These biblical truths can no longer be treated as helpful suggestions. They must become the operating manual for the people of God if we are to stand out and stand firm in our current cultural moral collapse. 

So, I ask you again, “who owns your life?”

Another way to ask it is, “who decides?” Who decides how you will spend your time each day? Whose voice shapes your identity and determines your self-worth? In whom or what do you find your security? Who decides how you spend, invest and give your money? Who determines the purpose and meaning of your relationships? Whose ethics establish your values and guide your actions and attitudes? Who is in charge of your future?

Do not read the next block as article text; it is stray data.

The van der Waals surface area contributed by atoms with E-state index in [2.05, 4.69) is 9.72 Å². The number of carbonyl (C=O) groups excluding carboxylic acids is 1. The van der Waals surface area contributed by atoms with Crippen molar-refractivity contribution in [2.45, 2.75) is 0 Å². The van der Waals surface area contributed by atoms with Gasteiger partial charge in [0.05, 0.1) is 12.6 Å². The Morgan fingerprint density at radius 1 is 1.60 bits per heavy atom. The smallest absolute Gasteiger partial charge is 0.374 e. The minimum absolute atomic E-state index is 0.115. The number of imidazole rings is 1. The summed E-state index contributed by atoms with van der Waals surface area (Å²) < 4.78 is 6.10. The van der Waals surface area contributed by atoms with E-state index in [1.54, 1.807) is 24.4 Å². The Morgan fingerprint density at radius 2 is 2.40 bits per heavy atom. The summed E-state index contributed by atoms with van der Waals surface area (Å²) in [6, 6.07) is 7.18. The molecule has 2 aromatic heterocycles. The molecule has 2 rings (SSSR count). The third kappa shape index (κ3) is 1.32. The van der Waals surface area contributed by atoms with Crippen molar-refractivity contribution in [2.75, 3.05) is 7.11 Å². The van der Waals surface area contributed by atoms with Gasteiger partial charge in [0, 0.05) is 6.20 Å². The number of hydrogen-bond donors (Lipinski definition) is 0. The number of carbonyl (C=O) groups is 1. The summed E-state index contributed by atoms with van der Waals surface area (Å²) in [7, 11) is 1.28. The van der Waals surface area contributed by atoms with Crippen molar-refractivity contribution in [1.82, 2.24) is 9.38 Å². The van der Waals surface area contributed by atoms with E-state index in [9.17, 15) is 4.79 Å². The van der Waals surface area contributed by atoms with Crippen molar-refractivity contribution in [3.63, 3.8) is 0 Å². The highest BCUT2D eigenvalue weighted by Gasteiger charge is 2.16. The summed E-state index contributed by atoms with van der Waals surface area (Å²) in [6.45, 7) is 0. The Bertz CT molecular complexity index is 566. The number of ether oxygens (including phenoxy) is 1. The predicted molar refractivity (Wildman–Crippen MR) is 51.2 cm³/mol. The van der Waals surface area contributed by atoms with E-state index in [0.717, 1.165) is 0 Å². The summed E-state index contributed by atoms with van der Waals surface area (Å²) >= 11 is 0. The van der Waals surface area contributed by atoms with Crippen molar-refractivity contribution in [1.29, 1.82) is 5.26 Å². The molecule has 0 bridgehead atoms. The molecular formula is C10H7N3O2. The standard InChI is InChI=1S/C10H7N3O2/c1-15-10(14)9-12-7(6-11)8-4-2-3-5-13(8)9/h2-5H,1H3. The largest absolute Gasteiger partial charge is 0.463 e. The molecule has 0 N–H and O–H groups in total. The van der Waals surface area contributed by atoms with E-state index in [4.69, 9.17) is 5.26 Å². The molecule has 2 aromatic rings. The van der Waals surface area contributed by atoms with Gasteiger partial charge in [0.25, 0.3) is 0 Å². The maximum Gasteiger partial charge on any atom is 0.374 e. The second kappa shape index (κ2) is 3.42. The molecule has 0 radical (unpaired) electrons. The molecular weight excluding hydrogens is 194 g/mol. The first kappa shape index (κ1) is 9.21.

The choice is clear. Either life is a possession and living it is a right that must be demanded and protected, or life is a gift and living it is a journey of surrender, freedom and joy. The choice for self-interest is laying an axe to the root of our country. Attempting to live in between the two is robbing God’s people of the abundant life in Christ and destroying the witness of church. 

Let us commit today to proclaim that God truly owns our life, all of it. In response, let us do today whatever needs to be done to surrender it back to God, to give up control of all parts of our life, and to walk the path of the faithful steward, constantly seeking how God would have us spend the life he has gifted to us for his glory.

Dr. Scott Rodin    

Dr. Rodin is the Founder and Content Expert of the Center for Steward Leader Studies. He also serves as President of Kingdom Life Publishing and Rodin Consulting Inc.